The virtual private network (VPN) is having a moment due to massive marketing budgets as well as influencer collaborations. But navigating the ever-growing market can be difficult and claims of features and benefits aren’t always correct. Consumer Reports’ online security expert Yael Grauer recommends searching for open-source get more software, reproducible builds and current support for protocols that are industry-standard.
CyberGhost’s zero-logs policy is a major selling point. It guarantees not to record your online activity or IP address. Applications are available for the majority of operating systems, and come with 256-bit encryption, a kill button leak protection, as well as the option to connect using an unrelated port. It also scored higher on our tests of internet speed than many of the other VPNs we tested, although it could be a coincidence or a result of the shaping of traffic by your ISP. It also offers a variety of additional tools, including Threat Protection, Onion over VPN and Double VPN.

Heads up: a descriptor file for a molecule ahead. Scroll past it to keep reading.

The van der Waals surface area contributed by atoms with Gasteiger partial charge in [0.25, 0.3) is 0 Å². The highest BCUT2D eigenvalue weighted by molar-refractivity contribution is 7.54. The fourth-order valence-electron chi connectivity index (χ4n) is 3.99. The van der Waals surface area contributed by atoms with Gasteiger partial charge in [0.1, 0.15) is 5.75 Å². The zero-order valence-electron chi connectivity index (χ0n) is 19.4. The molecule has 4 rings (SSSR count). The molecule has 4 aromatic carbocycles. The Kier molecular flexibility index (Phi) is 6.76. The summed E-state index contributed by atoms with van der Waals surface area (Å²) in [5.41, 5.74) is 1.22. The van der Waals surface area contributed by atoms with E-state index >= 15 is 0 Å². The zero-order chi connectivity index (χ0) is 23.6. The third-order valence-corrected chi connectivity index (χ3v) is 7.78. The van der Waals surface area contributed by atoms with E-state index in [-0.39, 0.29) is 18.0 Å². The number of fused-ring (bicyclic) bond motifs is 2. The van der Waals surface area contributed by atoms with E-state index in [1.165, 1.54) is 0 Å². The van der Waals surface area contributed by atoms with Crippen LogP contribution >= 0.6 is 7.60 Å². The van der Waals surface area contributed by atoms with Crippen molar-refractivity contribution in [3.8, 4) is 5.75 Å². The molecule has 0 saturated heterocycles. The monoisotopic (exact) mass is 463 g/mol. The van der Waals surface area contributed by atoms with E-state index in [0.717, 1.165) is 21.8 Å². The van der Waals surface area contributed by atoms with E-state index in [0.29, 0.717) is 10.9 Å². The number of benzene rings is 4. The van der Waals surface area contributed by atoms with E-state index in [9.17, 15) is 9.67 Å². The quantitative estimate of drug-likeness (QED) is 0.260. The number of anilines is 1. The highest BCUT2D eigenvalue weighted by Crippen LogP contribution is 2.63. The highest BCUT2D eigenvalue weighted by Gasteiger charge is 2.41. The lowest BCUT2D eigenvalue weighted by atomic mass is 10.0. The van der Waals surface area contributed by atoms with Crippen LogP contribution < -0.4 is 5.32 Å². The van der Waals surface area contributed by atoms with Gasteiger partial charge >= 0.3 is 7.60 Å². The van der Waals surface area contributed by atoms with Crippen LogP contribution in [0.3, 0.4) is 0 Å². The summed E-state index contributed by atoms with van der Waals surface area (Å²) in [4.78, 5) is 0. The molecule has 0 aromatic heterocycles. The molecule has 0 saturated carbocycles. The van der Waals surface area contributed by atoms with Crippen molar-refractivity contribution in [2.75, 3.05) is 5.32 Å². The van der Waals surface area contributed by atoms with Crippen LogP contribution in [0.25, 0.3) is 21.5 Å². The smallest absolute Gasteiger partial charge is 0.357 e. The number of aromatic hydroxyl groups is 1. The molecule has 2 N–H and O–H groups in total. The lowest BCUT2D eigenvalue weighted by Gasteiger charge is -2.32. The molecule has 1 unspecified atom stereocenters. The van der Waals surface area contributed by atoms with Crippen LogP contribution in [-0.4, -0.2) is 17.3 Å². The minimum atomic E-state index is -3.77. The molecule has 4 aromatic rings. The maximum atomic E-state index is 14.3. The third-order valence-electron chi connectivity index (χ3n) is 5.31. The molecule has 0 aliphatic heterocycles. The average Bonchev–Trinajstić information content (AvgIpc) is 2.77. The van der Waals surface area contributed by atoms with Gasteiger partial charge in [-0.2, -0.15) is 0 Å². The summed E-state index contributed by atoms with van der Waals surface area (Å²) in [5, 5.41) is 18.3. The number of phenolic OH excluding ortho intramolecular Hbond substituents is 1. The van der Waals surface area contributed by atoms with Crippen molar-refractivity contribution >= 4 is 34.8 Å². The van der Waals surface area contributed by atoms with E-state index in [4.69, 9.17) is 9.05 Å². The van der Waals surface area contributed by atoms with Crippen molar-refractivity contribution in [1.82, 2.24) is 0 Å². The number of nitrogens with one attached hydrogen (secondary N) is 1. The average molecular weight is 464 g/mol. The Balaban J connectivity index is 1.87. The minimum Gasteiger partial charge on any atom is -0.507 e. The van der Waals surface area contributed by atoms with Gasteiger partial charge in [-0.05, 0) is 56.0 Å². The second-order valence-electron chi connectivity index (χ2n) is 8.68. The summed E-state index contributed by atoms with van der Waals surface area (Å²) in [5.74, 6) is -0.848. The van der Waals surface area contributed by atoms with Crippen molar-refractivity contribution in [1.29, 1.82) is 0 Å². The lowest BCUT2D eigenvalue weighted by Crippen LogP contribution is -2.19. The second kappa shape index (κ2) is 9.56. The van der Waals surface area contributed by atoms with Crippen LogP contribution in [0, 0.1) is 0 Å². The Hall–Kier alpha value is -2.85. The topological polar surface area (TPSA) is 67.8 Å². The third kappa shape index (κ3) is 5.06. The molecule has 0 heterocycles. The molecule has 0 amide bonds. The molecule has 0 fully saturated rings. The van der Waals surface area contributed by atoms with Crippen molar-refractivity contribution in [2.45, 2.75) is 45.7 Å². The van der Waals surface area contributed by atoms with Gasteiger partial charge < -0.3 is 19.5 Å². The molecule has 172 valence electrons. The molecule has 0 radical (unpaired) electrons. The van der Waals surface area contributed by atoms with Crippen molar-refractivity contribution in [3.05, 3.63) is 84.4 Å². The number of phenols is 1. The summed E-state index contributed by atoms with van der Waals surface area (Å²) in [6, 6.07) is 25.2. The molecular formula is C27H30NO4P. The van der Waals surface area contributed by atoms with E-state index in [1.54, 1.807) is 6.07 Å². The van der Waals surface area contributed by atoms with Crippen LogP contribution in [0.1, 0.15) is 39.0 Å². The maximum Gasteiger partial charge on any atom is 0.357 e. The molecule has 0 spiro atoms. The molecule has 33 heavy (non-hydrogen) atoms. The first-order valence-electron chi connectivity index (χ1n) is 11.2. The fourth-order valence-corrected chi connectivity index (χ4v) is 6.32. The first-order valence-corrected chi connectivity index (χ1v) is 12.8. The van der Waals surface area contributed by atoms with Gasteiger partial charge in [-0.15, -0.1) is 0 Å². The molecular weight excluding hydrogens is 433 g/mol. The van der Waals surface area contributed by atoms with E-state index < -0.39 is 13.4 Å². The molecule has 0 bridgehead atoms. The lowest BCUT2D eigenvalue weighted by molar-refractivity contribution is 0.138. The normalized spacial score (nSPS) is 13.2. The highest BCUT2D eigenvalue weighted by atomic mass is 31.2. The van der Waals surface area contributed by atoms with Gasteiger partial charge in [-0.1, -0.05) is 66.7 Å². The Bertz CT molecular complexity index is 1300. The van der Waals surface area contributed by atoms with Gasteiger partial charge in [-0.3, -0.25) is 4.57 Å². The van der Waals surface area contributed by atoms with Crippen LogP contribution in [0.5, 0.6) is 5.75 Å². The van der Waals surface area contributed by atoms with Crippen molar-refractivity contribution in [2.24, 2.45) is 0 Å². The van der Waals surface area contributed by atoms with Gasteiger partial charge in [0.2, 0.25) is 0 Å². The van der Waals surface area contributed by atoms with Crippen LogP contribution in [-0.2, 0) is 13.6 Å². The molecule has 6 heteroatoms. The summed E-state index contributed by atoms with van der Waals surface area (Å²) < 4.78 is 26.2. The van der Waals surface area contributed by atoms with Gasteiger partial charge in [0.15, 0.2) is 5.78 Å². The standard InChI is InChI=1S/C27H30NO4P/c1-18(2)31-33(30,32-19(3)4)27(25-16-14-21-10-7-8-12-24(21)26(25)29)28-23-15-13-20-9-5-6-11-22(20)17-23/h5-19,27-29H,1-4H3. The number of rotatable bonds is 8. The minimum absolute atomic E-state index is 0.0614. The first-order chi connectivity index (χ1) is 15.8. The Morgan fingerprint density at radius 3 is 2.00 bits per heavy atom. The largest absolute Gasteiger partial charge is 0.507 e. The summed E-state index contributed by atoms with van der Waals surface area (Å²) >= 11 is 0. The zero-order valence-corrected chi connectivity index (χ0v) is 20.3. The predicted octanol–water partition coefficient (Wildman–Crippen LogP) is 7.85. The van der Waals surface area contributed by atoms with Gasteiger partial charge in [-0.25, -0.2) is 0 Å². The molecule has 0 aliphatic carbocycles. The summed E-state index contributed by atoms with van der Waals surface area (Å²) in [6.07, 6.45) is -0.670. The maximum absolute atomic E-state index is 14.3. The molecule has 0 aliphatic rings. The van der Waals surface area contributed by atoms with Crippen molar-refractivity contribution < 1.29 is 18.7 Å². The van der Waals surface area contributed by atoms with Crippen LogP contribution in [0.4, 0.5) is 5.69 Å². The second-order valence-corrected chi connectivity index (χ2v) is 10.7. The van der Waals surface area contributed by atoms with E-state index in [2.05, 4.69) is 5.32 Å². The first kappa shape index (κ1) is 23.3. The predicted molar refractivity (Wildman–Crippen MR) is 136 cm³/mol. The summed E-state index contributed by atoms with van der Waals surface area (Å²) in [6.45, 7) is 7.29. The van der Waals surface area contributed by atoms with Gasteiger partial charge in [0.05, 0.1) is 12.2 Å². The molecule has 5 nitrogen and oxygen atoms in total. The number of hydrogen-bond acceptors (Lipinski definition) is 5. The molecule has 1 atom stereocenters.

Nord is another alternative that performed well in our tests. This includes a solid performance in our geoblocking tests and streaming testing. Its apps are robust and a bit user-friendly but the mapping-based interface can be a bit cumbersome on smaller screens. It’s compatible with a variety of routers and Kodi TV set-top boxes. It also has one of the broadest geographical reach of our selections. It’s a great option for watching Netflix abroad and has dedicated Windflix servers for this purpose. It recently introduced a new feature known as Perfect Forward Secrecy which protects the data by using a unique key for each session. This makes it much more difficult for hackers decrypt past activity.